I’ve posted before about my evolving use of dandelions and how they have featured in so many ranges of my ceramics and homeware, both current and archived. Here I’m going to explore the many ways I’ve used nasturtiums in my work. Their shape, form, colour and vibrancy are an endless source of inspiration and fascination. As with all my botanical design work I begin with observed drawing.
Drawing the flowers from life is my starting point for a whole host of designs across different media: transfer printed bone china ware; hand illustrated wheel thrown porcelain; colourful printed tea towels. You can see how just a handful of drawings can be put into so many different contexts and with such variety of end results.
In contrast to this individually hand thrown, hand illustrated range – where each vessel is similar but unique in the exact placement or combination of flowers, buds and leaves – is my range of transfer printed bone china ware. For this I use a professional ceramic transfer print studio to digitally print my designs for me, which I then apply and fire on to Stoke-on-Trent bone china ware in my studio.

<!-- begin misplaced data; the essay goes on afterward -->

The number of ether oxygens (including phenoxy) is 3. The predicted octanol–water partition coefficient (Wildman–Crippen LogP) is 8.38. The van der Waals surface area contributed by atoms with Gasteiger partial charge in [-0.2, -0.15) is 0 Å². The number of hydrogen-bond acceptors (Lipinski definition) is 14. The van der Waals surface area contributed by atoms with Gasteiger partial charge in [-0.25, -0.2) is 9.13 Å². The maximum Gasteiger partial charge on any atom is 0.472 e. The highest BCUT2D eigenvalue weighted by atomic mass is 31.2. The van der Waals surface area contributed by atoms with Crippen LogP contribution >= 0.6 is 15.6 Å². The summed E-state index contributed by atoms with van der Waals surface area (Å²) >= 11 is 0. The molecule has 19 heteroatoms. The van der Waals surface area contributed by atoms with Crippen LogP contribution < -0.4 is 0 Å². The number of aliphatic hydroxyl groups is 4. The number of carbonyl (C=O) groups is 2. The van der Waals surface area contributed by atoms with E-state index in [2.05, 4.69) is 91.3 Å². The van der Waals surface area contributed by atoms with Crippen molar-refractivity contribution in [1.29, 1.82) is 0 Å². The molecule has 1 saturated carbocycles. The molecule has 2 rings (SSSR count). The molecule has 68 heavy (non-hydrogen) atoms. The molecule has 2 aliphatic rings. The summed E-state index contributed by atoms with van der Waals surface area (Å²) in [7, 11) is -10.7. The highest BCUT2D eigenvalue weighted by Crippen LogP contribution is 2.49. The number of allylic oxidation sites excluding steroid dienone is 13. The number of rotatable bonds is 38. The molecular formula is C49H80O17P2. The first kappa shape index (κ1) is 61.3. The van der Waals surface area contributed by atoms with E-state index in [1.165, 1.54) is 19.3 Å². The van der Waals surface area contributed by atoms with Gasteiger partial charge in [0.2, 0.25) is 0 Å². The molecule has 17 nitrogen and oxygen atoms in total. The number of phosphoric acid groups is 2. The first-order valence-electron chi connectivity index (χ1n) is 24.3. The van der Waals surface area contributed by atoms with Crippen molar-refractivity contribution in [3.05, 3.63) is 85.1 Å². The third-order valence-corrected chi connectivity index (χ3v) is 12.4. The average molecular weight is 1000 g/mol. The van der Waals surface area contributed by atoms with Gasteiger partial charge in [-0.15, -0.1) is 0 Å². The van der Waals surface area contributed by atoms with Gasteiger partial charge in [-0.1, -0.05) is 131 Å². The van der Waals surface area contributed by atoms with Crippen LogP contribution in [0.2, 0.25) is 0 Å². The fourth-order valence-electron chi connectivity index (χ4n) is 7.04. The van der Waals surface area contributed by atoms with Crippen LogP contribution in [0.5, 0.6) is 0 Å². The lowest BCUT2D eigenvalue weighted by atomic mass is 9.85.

The outcome is so different from the hand thrown ware, and is infinitely quicker to produce which is quite a relief. Popular thought the hand made range is, I don’t produce much of it as it is a very lengthy process with the layered colours and drawing which also makes it quite expensive. I do have a secret admiration for the uniformity of the bone china ware version too! My other major output with the nasturtiums is textile-based: bright, colourful tea towels in three different colourways.
And from the archives here are a couple of shots of my first ever nasturtium designs, produced using the traditional technique of slip decoration with sgraffito (scratching into the clay) to describe the outlines.